Devin hated Morgenthau. He wanted to kill him. He wanted to kill him like an animal, ripping out his arteries with his teeth. He hated him more than the nats that had choked him and pulsed him in the street. Devin hated them, too but he felt pity for them. They were just mindless goons, brainless henchmen executing the orders of their lieutenants. Morgenthau, however, knew better. He had chosen the role of torturer. He had profited from it. His soul was willing and corrupted by it. There was no forgiveness for a willing and corrupted soul. Ignorance and fearful compliance were forgivable. Willing corruption was not.
Another hour passed, or so Devin thought. How many, now? Four? Five? Six hours? He had no idea. He wished for a breeze or a creaking noise in the ceiling or a sliver of light. There was nothing, just intergalactic blackness and the whooshing sounds of his breathing.
Then there was something. There was a faint ringing, an ultra high-pitched tone in his ears. Is it in my ears? He thought. It grew louder, slowly, barely, but perceptibly louder. It was mostly in his right ear. Then it bored through his brain and into his left. They are into my brain again! He thought. He was convinced of it.
The drilling, buzzing noise grew louder than even his breathing. Maybe it’s my ears? He thought. No, they’re in my brain. I’m certain of it. Stay sane, he ordered himself.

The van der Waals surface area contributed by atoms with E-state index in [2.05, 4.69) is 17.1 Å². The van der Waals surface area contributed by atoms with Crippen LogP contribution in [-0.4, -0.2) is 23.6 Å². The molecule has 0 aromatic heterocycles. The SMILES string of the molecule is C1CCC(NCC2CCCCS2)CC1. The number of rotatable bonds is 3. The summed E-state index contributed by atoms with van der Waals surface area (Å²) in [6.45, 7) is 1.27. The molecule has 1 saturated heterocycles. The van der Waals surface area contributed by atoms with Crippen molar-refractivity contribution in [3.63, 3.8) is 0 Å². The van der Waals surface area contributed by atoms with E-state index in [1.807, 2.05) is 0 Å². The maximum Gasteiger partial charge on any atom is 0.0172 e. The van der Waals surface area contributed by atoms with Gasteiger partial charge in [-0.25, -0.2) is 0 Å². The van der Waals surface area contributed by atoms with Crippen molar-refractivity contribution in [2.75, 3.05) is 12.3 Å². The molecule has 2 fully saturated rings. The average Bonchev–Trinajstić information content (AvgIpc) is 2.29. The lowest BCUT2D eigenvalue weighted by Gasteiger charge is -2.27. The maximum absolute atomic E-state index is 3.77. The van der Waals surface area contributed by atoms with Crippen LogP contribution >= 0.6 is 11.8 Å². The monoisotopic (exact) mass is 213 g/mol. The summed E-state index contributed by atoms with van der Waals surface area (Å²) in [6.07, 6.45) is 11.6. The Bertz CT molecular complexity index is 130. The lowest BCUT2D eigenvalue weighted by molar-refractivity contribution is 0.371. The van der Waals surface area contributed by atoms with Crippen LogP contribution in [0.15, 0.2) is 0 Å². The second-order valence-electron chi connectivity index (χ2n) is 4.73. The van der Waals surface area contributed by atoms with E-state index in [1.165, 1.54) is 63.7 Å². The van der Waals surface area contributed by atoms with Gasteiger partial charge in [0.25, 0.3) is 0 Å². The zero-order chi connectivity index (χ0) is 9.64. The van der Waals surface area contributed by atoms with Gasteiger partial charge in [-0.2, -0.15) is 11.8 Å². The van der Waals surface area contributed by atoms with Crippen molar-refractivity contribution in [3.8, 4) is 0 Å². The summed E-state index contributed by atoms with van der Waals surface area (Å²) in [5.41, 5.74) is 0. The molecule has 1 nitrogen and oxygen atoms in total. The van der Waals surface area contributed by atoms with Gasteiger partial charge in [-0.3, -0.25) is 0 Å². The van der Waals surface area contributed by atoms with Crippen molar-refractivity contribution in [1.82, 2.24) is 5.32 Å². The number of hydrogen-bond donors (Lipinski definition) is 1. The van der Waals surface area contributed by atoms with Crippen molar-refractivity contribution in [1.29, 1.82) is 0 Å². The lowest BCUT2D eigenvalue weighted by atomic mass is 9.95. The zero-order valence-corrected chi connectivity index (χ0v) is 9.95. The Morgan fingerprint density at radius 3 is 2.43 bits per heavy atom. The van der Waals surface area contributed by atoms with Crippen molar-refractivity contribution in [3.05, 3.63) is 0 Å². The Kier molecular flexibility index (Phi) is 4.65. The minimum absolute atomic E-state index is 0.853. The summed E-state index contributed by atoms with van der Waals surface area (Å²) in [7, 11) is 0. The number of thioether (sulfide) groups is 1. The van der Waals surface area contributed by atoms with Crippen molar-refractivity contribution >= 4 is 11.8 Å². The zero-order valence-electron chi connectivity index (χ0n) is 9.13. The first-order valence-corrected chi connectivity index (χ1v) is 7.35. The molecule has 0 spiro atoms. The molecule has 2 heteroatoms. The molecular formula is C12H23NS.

Was the sound being blasted into the room? He pondered. Yes, it had to be. There must be a speaker somewhere. He turned his head different directions attempting to coordinate the location of the speaker. The pitch remained un-locatable. He shrugged and cringed in his restraints.
It must be in my head, he thought. It must! They are in my brain again. They’re in my brain like worms boring tiny little tunnels.
“Get out!” He shouted. “Get out of my head you bastards!”
Relax, he assured himself. There’s no pain. Easy. Breathe. Concentrate on something else. Breathe.
What was the sound? Internal or external? He couldn’t determine. All he could do was try to remain calm and breathe.
Worms! He fought off images of the worms, the worms that were boring into his inner ears. He imagined the ocean but the hornets from the Em trip reappeared. He blacked that out, too. But then the worms returned. He could feel them, now. He was certain of it. The ringing was their tiny squeal as they drilled through his eardrums. They would devour his brain. They had to be pulled out.
“Get them out! Stop! Stop them!”
There’s nothing there, he assured himself. They are playing the buzz through speakers. They aren’t in your brain. There are no worms.
“I’m on to you! I know what you are doing! Go to hell.” He shouted.